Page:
Media Measurement: Focusing on What’s Being Said


This week’s PR Workbench post is by guest bloggers Brad Snyder and Maddie Forrester of Perception Metrics. Perception Metrics delivers data-driven media insight quickly and cost effectively to brand managers, public relations professionals, and their clients.


Looking at what’s being said, not just who is saying it (how many times)

When people talk about media analysis, they’re normally discussing results measurement – figuring out what impact they’ve have had and proving it to their clients.

But considering the amount of time and resources that go into creating a brand identity, there is surprisingly little listening done in advance, before brand books are signed, sealed and delivered. 

Imagine, for example, that you are at your local pub and you overhear people talking about your company and its competitors. Without a doubt, you’d be most interested in what was being said, not just who was doing the talking or how many times they mentioned each product or competitor. You might also notice their overall tone, of course, or how much of the conversation was focused on which company, but you (and your boss) probably want to know how, in this conversation, each brand is described.

The same principle should be applied to media analysis. So much of our industry focuses on “how good” the conversation is, overall, or “how much” of it there is. But media analysis can also delve into what, exactly, is being said. That can help you clarify errors, affirm and repeat positives, and share your perspective. You can also compare the ways that your company’s perception (what people think it is) is different from its projection (what you are saying it is)…and hopefully, you would use this information to make decisions about how your organization should act next.

When the conversation you’re “overhearing” is actually the sum total of newspapers, blogs, message boards, Twitter, and the TV – well, you have to boil it down quite a bit to understand what’s going on.

One way to do that is to look at which messages are unique to each company, and which are shared.  Check out this graph – and if it gives you flashbacks to middle school, I’m really sorry. It’s a Venn diagram that looks at the unique and shared positive messages in a media collection describing three retail clothing stores (names have been changed).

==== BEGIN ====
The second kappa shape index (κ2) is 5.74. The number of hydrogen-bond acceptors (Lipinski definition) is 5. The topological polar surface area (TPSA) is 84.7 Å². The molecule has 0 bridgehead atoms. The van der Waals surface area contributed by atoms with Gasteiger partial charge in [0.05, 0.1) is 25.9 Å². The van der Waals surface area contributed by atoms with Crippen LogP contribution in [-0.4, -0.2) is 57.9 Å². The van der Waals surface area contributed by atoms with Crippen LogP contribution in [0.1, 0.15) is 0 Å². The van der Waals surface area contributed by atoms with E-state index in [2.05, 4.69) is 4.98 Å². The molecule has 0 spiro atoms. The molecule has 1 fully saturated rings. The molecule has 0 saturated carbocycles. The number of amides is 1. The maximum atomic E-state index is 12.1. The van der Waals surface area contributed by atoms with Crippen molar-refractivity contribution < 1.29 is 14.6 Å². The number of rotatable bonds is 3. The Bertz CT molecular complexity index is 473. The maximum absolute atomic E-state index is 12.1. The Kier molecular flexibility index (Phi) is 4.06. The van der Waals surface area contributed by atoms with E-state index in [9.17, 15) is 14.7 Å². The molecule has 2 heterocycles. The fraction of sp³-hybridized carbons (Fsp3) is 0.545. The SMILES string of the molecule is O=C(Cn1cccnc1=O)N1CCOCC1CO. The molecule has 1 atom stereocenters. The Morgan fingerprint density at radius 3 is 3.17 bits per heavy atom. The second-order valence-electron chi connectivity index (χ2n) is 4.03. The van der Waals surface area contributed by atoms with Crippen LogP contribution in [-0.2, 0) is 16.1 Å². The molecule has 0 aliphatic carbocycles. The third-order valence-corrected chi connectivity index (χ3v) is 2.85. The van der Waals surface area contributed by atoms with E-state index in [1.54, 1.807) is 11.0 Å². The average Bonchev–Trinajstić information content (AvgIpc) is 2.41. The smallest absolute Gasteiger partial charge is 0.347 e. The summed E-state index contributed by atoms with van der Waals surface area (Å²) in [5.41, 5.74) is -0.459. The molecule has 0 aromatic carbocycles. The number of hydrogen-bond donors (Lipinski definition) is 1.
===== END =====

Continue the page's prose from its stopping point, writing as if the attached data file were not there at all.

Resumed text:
You can see right away that the conversations are really quite different. In this conversation, “Heritage Apparel” was the least unique; it has the most generic of the brand identities.  But it also means that “Heritage Apparel’s” identity is similar to the overall competitive landscape.

On the other hand, “Retrofitters” owns the most unique messages. It has a fairly strong brand identity in this conversation. And some of its messages – it was the only one described as “cute,” for example – are really nice to own.

“New Vintage’s” image is different. People are using words like “inspired,” “famous” and “attractive” to describe it. It also is more often described as “favorite,” “popular” and “trendy” than Retrofitters.

Here’s another example – one with a more political application.  This Venn shows how different media groups describe controversial Venezuelan president Hugo Chavez.  Rather than comparing him to his competitors (seeing as how he’s president-for-life), it compares the conversations happening in different parts of the world. These are only the negative messages:



The coverage we get can vary wildly, depending on the perspective of the publication. Hugo Chavez very much embodies this. The entire community agrees on the facts – the study was done in November of 2007 when Chavez advocated for a referendum to allow him to run for president indefinitely, froze diplomatic relations with Columbia, and accused the CIA of orchestrating a coup. 

The Venezuelan media focused on the events in the country.  They acknowledged “criticism,” the “conflict” between Venezuela and Columbia, and a “clash” between pro- and anti- Chavez protestors.  US media used significantly stronger language, with messages like “dictator,” fear” and “suffer.” The non-US International media was considerably more cordial, describing Chavez as “controversial” and saying he was going “too far,” “too fast.” 

When you look at what’s being said (rather than how much is being said) you can position your brand image in a way that is unique and relevant.  Join the discussion: how would you use this data? What would you do if you were each of the clothing retailers? How would you advise Hugo Chavez?

2 thoughts on “Media Measurement: Focusing on What’s Being Said

  1. Love this post, very insightful The Venn diagrams are perfect to illustrate this topic of unique sentiment. Nice work Maddie and Brad.

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